Romanian MBA market sees first signs of recovery

Newsroom 16/05/2011 | 10:10

With predicted annual growth of about 10-20 percent for the next few years and significant consolidation, the Romanian MBA/EMBA market is hoping to see its first green shoots. Specialists expect the industry to recover after the current economic downturn hit local demand hard.

Anda Sebesi


The Romanian MBA/EMBA market continued to be buffeted by the economic crisis in 2010, but industry specialists expect a slow recovery this year. The aftermath of the financial crisis has had a strong impact on the MBA market as a whole, affecting everything from enrolment rates to study plans and course duration.

The market has also seen some significant moves as three new programs have entered the market while one EMBA has left the scene. According to Adriana Dutescu, director of the Bucharest School of Management’s Romanian-Canadian MBA program, the local market dropped in volume in 2009 and 2010, while posting an even greater decrease in value because of various discounts offered for many MBA programs.

“The number of newly registered students on MBA/EMBA programs shrank by 40 percent last year on 2009. About 300 students graduated MBA/EMBA programs in 2010,” says Marius Mihailescu, managing partner of Tiffin University Romania. He adds that the local MBA/EMBA market was worth EUR 2.5-3 million last year but he foresees better times in the years to come. “The Romanian MBA market will grow in the future because there is an increased need for specialists in business at the moment. We expect about 300-350 newly registered students on all the existing programs on the market this year,” he adds.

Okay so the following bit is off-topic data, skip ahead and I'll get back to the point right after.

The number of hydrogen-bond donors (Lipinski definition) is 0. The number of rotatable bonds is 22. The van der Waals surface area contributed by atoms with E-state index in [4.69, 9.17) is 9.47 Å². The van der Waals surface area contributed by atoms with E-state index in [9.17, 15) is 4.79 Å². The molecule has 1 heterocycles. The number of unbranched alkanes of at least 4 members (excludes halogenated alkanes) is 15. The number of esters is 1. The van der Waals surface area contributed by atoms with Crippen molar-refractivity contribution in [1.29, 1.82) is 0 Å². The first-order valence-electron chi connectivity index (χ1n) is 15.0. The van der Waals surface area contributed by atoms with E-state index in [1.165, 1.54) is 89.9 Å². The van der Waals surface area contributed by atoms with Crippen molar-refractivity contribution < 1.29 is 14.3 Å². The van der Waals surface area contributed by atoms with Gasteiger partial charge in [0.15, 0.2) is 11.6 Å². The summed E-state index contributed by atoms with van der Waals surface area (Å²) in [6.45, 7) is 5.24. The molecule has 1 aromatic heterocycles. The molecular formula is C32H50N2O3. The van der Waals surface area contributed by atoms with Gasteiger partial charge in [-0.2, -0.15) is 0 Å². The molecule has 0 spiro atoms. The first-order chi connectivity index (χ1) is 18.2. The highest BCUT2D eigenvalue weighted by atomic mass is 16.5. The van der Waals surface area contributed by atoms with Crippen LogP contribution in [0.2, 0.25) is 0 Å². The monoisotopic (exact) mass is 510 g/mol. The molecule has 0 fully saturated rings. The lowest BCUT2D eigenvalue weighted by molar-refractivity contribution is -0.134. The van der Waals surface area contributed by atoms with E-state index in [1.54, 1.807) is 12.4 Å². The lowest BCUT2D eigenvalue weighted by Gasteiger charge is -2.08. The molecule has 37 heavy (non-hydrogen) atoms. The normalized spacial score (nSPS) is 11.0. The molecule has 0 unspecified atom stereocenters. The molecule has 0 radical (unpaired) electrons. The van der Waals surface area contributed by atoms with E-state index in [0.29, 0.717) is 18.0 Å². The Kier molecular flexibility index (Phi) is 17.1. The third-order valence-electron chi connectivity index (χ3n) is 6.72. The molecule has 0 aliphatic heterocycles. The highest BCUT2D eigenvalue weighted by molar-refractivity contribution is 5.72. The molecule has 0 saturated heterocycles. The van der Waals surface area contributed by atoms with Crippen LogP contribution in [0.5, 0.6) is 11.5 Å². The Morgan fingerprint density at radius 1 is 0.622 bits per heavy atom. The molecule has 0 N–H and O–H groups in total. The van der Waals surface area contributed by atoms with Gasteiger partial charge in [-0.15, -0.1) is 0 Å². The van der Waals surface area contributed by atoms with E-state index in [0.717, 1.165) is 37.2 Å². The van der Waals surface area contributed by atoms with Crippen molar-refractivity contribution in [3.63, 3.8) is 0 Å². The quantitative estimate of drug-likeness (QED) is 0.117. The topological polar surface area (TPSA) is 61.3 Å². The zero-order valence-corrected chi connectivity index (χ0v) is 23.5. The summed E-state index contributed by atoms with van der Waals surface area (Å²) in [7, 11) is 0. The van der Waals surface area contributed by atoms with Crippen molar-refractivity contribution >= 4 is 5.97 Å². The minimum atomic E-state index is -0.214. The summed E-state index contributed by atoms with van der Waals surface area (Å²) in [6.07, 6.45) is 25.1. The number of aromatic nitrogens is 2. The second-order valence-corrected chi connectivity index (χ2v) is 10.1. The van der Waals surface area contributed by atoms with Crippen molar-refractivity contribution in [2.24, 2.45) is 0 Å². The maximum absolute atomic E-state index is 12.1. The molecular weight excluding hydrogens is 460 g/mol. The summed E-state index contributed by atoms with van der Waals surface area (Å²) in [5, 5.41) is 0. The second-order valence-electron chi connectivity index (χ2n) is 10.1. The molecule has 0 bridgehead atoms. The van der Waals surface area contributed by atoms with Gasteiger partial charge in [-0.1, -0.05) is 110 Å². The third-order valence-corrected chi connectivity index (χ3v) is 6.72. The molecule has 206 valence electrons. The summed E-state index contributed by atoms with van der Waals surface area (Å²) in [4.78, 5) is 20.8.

According to Oliver Olson, managing partner of Maastricht School of Management Romania, an institution that offers executive MBA programs, the local MBA market is shrinking in overall size, mainly due to the low number of companies paying for MBAs for their employees. “A very rough estimate of the MBA market in 2011 would be EUR 2.5-3 million. But I expect this value to increase by about 10-20 percent per year for the next few years,” predicts Olson. Bianca Ioan, marketing director of the EMBA program at Asebuss, the Institute of Businesses Administration, has a slightly more positive outlook, saying that the local MBA /EMBA market was worth EUR 3.5-3.8 million last year, and she expects an increase of between 20 and 50 percent this year, taking it to EUR 4.5-5 million.